See, for the past year, I was totally obsessed with Twilight, loved the characters, the world, the books, obviously. My friends and I made up Twilight games, pretended we were werewolves (go ahead, call us geeky), and just basked in the glory of these books that were, ultimately made of coolness. Bella, in the first three books, was easy to identify with, klutzy, human, and with the luck to be adored by an amazing supernatural being, whom any girl (including me) would easily fall in love with. They were great, with fierce fights between vampire and werewolf, vampire and human, vampire and vampire. So of course, I looked upon the release of Breaking Dawn with mounting anticipation.

I was deeply disappointed.

The first 100 or so pages consisted of little but lengthy descriptions of the birds and the bees, followed by bloody, violent, graphic pain coming to our much loved heroine, Bella. I cringed to read it, disappointed in the lack of interest or focus on the supernatural, feeling it was inappropriate to include so much about sex in a book that was aimed at not just teens, but tweens as well, like us.

True, the second half of the novel improved a good bit, with the introduction of a wonderfully lovable new character (who, by the way, possessed one of the worst names known to man, toad, or vampire), and the reappearance of the Volturi, exciting villains hailing from Italy. Though the resolution to their visit was not as exciting as I wished, I enjoyed watching Bella discover her vampire power.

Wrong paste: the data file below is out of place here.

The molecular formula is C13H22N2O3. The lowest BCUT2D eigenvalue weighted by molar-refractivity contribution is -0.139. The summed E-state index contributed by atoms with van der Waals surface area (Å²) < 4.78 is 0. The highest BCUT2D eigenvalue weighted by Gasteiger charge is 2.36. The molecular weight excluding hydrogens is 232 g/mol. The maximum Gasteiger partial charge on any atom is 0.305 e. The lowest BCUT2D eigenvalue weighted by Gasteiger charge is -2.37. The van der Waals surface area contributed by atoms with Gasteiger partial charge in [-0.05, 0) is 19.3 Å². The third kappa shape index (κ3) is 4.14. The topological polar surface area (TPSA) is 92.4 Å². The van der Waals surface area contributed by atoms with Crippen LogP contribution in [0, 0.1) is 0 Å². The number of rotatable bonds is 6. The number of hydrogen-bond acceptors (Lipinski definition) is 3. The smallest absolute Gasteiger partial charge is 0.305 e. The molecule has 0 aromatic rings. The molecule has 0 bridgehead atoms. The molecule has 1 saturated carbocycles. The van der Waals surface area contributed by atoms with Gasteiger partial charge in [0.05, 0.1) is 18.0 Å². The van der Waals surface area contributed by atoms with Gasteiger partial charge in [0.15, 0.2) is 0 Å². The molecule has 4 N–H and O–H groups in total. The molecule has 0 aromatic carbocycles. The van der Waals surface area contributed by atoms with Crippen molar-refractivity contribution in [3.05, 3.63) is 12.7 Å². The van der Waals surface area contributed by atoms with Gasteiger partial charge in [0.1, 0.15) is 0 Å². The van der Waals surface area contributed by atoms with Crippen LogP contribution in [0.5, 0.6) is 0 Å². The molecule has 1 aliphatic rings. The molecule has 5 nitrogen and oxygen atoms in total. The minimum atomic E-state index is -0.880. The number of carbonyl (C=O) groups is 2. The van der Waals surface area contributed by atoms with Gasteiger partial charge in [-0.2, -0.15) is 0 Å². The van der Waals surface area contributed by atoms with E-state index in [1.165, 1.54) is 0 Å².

So. I was just really, really sad to see a series that I loved with so much devotion close with a novel that I found to not be much better than any sappy love story… just… disappointing is clearly the operative word here. It was interesting the way they introduced the point of view of another character, and, living amongst animals, I found it quite a useful insight into the world of wolves. The second part of the book is pretty good, not as good as the first book, and not good enough to redeem the whole thing, but pretty good all the same. I liked learning about all the different vampires.

Anyway. Though I ADORED the first three books, and would certainly give them a full five stars, I feel I have to do this, as an honest reviewer… It pains me to give a book in the twilight saga anything less than a million stars, as the world of vampires, and all but the last book deserve, but I am going to give Breaking Dawn two stars.